Our winding route took us through the town where Paula & Jerry were married, and on to an overlook view towards the Avon River.

Nearing sundown, we arrived at Halls Harbor (oops, Harbour) for dinner. It’s a sliver of water between steep hills – at high tide, that is. The huge Bay of Fundy tides were at the max. A valley stream is the source of the only water in this marina today!

Kingston Hall's Harbour 2








A toast to friends, the day, and to this beautiful, welcoming province!

August 16, 2010

Quebec and Quebec City

We hereby introduce “Quickie“ posts to give you glimpses of our travels! They will keep you on your toes because they’re usually out of order, just notes about past days. But does that matter, anyway? They’ll tell you about more great places we’ve been. Chuck keeps up the link in the right-hand column that gives you our current location at all times.

Quebec, the province: French was one too many languages for me (must focus on Spanish!), but some handy words from high school classes did pop up from the ordinarily inaccessible depths. Fortunately, visitors needn’t speak French! Bilingual translations are usually available, and friendly folks will help. All those in the tourist trade are wonderfully hospitable – and speak English with charming accents.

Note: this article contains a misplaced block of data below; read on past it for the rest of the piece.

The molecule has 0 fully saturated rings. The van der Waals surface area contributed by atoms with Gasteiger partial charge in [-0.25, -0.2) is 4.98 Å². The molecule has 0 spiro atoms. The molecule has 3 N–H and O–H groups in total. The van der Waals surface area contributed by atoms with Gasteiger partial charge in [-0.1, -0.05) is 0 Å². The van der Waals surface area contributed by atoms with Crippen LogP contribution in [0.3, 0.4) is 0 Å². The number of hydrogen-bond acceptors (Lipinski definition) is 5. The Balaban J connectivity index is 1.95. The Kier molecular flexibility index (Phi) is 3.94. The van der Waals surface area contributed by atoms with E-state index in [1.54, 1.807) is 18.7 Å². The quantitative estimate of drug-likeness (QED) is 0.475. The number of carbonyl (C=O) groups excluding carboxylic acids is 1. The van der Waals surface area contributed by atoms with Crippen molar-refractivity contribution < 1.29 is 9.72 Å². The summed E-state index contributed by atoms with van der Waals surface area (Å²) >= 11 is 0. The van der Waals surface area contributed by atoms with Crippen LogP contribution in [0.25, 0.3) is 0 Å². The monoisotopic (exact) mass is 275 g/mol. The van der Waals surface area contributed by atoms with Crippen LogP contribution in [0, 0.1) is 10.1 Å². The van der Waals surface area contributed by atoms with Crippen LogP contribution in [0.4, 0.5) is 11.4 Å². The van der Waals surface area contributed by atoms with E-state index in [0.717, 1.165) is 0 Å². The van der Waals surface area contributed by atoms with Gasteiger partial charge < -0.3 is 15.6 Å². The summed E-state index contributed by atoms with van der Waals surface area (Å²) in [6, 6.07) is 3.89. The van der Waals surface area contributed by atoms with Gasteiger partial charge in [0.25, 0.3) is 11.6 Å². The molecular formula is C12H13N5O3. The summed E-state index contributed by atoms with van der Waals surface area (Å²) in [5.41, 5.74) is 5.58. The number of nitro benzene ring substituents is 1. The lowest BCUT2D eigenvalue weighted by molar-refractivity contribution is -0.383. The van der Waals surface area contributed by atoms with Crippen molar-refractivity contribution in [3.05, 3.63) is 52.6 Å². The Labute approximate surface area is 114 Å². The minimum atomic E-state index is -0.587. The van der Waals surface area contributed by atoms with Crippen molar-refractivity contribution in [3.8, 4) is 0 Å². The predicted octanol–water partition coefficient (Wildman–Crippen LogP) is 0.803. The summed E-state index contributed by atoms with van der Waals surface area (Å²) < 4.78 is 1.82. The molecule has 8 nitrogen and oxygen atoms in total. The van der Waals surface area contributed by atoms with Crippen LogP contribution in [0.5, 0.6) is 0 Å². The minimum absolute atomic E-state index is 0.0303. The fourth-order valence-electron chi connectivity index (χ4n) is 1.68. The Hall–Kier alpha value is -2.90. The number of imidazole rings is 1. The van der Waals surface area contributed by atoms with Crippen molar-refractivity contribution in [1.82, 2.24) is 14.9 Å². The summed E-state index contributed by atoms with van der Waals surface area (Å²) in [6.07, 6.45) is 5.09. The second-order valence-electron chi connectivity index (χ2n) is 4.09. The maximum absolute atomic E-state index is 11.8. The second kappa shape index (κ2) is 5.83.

North of Montreal, in the Laurenians, we had a fine visit with campers and Mexico experts Jimmy and Julie- such a fine artist and his equally talented muse!





Quebec, the city: We took a ferry across the St. Lawrence River from  our Levís campsite for a  day’s immersion in a city with a long and rich history. It was  grey, windy and cold! But beautiful.